Carrington Road’s industrial past (and future?) Save Marrickville is campaigning against a proposed 35-storey residential development along Carrington Road Marrickville which includes the last Australian General Motors factory (listed by the National Trust: picture below), but I have found a much bigger history.
In 1926, the American motor vehicle firm General Motors (Australia) Pty Ltd established assembly plants in Melbourne, Perth, Brisbane, Adelaide and Sydney to produce motor vehicles for the Australian market. Sydney architects Ross and Rowe were commissioned for the Sydney plant (6-10 Carrington Road). The design was to comply with all the conditions of a modern assembly plant and to provide the best possible conditions for all employees, according to GM’s magazine Motor Progress. The NSW Premier, the Hon. JT Lang, opened the factory declaring:
Factories were the milestones along the road Australia must travel to become a self-contained nation whose secondary industries would absorb her primary products . . . there is no market like that created by the employment of local labour . . . and it will be a striking advertisement to the world of this country of ours.
General-Motors purchased Holden in 1931 during the Depression (fearing it would be snapped up by a competitor) and continued to operate there until 1939. The factory then produced tyre cord until 1961 after being taken over by Davies Coop, a significant
corporation in the Australian textile industry in the Twentieth Century.
Other businesses were established close to General Motors. AH Peters (16 Carrington Road) made bodies for trucks and utilities including ambulances used all over NSW.
Duly & Hansford (20-28 Carrington Road) made automotive parts including under the Dufor brand. Rega Products took an order for 30,000 pumps from General Motors to be produced from its 1937 Art Deco factory designed by AM Bolot at 47 Carrington Road. Rega Products, Duly & Hansford and Davies Coop all manufactured munitions in World War II. Aircraft equipment and a technical school for the RAAF and United States Air Force were also established by ETC-Tecnico (49 Carrington Road). After the War, Tecnico transitioned to producing electrical goods for the civilian mass market including vacuum cleaners and lawn mowers. Tecnico was aken over by Pye in 1959, and built new headquarters in 1962 conditions. The post-war labour shortage and demand for mass-market goods then provided opportunities for migrants as they established their future in Australia. The current businesses in Carrington Road continue to be part of that story. A nomination for State Heritage listing has been made.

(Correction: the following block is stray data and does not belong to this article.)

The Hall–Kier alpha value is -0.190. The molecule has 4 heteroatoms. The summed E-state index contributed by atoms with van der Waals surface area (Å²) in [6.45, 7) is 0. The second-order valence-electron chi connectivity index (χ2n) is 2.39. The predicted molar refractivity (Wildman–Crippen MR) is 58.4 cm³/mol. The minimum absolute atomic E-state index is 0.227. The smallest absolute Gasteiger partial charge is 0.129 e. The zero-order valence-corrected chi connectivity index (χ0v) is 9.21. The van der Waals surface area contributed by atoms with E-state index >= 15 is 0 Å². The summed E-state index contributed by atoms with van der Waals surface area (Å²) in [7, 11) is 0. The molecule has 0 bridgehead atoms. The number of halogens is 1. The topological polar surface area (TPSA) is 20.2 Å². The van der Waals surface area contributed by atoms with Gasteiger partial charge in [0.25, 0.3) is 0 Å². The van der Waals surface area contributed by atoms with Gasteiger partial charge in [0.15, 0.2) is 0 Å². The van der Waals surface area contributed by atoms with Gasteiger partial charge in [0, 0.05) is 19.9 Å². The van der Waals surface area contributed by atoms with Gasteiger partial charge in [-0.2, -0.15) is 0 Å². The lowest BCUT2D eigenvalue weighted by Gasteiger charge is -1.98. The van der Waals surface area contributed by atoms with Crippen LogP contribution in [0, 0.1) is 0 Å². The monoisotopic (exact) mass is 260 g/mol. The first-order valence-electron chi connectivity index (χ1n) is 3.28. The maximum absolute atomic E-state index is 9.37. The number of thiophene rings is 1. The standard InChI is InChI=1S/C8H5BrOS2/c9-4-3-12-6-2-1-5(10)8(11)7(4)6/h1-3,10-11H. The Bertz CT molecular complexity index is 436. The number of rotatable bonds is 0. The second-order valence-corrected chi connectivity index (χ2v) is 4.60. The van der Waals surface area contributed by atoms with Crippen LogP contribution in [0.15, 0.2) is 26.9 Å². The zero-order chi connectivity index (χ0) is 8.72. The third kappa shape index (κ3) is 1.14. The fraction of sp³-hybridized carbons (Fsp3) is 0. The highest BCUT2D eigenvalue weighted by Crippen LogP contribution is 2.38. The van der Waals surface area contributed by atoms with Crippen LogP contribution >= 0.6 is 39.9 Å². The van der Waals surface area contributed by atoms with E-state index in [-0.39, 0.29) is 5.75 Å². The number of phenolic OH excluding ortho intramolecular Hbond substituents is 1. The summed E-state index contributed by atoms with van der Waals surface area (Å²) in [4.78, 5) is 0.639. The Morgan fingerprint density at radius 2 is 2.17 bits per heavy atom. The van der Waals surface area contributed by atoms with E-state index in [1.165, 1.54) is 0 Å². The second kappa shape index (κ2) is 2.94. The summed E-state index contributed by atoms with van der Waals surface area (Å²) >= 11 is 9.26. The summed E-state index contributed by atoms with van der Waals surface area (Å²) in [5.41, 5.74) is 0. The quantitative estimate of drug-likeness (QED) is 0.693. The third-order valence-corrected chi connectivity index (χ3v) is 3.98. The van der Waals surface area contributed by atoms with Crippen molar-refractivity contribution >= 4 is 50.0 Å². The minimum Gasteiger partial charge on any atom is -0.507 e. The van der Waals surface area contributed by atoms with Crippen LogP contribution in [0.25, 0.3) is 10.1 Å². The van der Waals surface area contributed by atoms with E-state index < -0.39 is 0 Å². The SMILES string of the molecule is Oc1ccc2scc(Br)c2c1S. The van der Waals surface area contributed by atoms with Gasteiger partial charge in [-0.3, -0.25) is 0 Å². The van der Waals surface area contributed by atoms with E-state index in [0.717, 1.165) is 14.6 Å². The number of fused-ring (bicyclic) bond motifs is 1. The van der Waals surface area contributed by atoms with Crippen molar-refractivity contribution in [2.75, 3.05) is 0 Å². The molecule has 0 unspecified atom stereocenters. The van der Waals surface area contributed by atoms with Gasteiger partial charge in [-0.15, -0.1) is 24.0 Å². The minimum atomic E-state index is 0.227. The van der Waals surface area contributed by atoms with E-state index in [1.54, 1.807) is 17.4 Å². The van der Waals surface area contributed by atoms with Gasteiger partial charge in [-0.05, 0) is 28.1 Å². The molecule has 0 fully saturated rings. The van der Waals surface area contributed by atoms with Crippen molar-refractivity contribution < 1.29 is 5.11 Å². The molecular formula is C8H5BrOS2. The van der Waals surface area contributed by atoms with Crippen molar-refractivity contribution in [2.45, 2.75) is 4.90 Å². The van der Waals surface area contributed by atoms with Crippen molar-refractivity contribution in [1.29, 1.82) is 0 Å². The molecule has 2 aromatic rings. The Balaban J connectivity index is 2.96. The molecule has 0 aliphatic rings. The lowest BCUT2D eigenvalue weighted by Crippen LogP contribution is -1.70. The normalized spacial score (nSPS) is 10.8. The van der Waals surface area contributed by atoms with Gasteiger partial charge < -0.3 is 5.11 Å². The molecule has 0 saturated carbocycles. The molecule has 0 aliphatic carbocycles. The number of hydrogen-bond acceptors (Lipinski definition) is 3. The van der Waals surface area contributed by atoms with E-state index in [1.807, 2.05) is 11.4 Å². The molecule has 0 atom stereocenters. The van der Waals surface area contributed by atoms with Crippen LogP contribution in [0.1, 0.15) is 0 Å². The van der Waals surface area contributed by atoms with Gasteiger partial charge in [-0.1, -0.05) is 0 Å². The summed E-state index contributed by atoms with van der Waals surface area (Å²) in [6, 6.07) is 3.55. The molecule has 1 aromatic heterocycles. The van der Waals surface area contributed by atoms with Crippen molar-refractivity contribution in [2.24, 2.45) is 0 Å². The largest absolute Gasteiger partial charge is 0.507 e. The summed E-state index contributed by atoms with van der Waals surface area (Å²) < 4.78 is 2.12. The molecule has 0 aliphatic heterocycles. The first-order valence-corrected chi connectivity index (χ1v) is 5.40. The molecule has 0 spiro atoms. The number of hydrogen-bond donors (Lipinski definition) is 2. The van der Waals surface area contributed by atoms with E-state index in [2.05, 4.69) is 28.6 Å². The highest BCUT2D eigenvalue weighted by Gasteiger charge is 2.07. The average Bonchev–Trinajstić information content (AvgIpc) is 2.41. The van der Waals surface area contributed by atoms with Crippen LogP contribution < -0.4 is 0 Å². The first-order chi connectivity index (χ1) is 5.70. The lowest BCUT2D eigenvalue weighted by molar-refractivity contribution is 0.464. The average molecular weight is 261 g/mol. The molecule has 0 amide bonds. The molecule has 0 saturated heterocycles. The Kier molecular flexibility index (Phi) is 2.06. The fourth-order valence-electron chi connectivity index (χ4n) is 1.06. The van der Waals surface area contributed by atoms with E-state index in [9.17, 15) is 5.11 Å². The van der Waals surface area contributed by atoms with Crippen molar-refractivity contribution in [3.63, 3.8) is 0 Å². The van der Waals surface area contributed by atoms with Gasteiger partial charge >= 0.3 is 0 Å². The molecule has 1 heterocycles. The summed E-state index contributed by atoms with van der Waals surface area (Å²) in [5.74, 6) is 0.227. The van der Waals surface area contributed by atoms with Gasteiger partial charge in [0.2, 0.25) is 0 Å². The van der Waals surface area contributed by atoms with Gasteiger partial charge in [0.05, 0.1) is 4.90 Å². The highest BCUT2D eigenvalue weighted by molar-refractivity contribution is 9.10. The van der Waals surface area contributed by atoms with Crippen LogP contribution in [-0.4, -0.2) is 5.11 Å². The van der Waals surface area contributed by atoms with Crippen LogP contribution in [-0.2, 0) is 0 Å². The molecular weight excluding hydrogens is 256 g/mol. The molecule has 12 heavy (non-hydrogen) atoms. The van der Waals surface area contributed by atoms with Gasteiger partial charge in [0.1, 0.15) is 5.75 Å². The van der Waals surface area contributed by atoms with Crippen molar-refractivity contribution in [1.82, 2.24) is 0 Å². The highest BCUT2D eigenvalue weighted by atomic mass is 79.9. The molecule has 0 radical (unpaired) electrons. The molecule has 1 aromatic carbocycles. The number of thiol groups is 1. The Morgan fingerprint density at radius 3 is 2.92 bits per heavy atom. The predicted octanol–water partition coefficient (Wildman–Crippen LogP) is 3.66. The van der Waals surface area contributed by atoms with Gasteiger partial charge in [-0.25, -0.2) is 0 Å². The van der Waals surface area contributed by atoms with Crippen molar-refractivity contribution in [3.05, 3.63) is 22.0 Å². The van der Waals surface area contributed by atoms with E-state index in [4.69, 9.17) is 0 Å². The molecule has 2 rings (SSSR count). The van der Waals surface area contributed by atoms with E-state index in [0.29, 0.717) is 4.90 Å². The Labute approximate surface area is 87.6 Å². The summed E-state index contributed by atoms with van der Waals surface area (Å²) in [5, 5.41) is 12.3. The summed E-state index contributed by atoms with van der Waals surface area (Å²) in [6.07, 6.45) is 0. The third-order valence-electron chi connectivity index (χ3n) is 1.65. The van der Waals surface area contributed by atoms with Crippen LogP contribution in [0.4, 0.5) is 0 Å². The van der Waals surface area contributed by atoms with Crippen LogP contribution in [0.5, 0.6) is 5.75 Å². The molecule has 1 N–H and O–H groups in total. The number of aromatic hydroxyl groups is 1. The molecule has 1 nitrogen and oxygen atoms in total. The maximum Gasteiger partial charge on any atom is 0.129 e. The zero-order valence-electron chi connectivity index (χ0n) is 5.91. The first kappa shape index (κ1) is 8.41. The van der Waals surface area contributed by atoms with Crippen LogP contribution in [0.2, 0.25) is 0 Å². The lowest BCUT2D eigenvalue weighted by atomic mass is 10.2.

(57 Carrington Road) Not only does Carrington Road showcase industrial design and manufacturing, its workers mirror Australia’s 20th century cultural history. The 1920s motor vehicle industry attracted eager young men (Duly & Hansford was known locally as Boystown for its hiring practices), while women were conscripted to work during WWII often under deplorable.
Author: Louisa Mamuney